i have this to put forward: i often feel jealous of 'queers', i think they belong to the future and that they simply possess something or experience something that i don't. not that i personally believe in sexual identity at all. i have freed myself from self-identification altogether. Yet i am always curious to experience or internalize about anything that is not yet incorporated with my repertoire of life experience, especially if it is something that i generally feel positive about. I used to decorate my face with eyeliners and eyeshadow makeup when i was young, around the time i was in high school and university. i both liked my appearance and the way i felt toward myself when i did this. i did not mind that this was challenging to my self-image as a man, perhaps because at the time i had no self-image at all and i had nothing to lose. also our ancient grandfathers used to do exactly the same thing and i was aware of that, i was actually proud that i was reviving a tradition that ancient men used to do. men in so many different cultures around the world decorate themselves and in some cases in Africa men do it more than women. Anyways i did not mind all of this and the whole thing felt natural to me to the extent that once i forgot all about it and unintentionally went down to the grocery shop, in Cairo, to buy some eggs while i had my eyes all rounded up in black, purple, and pink! I also wore a "Zannoba" flipflop that day which is generally considered to be a feminine thing to wear in the streets. they stared at me in shock at the grocery, and i laughed about it later! Just a funny story, which only make me wonder "why" did i stop beautifying my face the way i liked? the pressure in the streets definitely had something to do with it. Sometimes i wonder and say: perhaps if i had the freedom to keep doing it, and saw that others were equally free to do it in the society, i would have eventually developed sexually in directions other than those which led to my sexual experience and self-realisation thus far. While i am totally aware that self-beautification is not conditionally related to queerness, nor is it really contradictory with heterosexuality or manliness as i understand it in the first place, and although right now i have become 30 years old and think certain things can no longer be changed or reversed in my sexuality, with which i am also generally satisfied, especially that, although i am fearless, i have not the energy, nor any particular urge toward sexual exploration, yet in the end, the most realisation i have from this facebook status that has grown too large and might become a facebook note(!) is the conditional relationship between social freedoms, and the development of individual identity. And here, we're not just talking about, say, one's political orientation or opinions about one's own career or any of this bullshit, we're talking about the development of sexual identity or/and practice; something that grows permanently deep in one's body, mind, and soul. We all know that it is something that you cannot really develop entirely independently, but only in some social context and environment or another, yet it seems that while most adults eventually accept that their children should be allowed to choose for themselves what profession or career they wish to pursue, which is something that is entirely changeable in the future and all in all seems just bullshit to me, we are yet unable to consent and provide the same degree of freedom regarding the development of our children's very sexual identities, practices, and experiences. And then we wonder, why is it that on top of all the misery in which we live, we can't even have orgasms the way we read they should feel!! How the fuck have we become more decadent than other mammals? The answer is simple: mammals, all mammals except Humans, want their newborn to survive physically and be in good health, they don't care about how and who they will fuck later on when they grow up and whether they will be like their parents! This is always for the evolving self to decide, in total and complete freedom, without pressures, without references, without limitations, without any goal or purpose, other than the pure, deep, and self-propagating pleasure and happiness of the living organism. There, and only thereby, will you get your orgasm!!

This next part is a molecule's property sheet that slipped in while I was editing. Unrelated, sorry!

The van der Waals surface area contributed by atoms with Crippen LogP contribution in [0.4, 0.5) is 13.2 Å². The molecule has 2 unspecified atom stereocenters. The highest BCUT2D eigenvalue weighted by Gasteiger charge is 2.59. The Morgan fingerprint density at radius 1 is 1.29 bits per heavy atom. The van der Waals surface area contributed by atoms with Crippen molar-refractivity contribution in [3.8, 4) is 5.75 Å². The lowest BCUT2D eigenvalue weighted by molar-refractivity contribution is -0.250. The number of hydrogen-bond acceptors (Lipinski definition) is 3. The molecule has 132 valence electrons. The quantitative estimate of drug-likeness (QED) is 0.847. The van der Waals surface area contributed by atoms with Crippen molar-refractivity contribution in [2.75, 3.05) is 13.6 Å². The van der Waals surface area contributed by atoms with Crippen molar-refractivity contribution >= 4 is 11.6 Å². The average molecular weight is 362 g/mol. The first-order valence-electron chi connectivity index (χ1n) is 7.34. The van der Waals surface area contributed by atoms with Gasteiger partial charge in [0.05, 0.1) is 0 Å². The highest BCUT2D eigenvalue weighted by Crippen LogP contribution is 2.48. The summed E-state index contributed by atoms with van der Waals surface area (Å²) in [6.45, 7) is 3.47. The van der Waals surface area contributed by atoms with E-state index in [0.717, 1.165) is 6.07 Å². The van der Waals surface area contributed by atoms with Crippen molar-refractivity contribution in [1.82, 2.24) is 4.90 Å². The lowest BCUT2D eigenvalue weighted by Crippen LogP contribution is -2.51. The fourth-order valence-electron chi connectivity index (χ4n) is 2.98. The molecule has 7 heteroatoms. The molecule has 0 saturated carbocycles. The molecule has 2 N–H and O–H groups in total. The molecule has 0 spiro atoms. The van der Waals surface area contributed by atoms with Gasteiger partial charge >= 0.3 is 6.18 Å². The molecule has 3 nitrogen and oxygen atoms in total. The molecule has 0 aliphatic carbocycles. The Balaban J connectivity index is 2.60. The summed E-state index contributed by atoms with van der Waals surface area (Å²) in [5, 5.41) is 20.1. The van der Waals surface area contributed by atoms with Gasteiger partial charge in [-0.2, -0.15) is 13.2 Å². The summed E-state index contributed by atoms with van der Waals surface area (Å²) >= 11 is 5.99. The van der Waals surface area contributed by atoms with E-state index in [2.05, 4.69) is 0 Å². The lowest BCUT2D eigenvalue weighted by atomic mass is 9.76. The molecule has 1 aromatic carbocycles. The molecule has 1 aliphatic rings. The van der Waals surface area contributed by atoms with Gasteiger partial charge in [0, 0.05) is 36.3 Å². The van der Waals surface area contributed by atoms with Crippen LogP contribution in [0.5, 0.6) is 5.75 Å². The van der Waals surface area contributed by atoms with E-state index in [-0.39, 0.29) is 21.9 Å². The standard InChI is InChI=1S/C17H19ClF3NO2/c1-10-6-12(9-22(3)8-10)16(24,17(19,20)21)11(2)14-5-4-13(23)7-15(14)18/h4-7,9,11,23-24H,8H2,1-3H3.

Browsing through some other facebook entries I came upon these instances of switched-dresses 


Portraits of Men Wearing their Girlfriends' Clothes



And there is yet another link along the same lines...
Switcheroo



And then a bit later, yet another link pops up, and if you ever had the question, What Does Pin-up Photography Look Like With Male Models? you need not wonder any more.


































Maysara's account was the most touching to me personally because I felt the truth of his words. The other day I met a guy with painted toenails. I made immediate assumptions about his sexuality.

Only today did I also remember how I found nailpolish in a guy's apartment and was really surprised that he said it was his, rather than a girl friends'. Also I know that when his girlfriend left pajamas at his place he tried them on ;)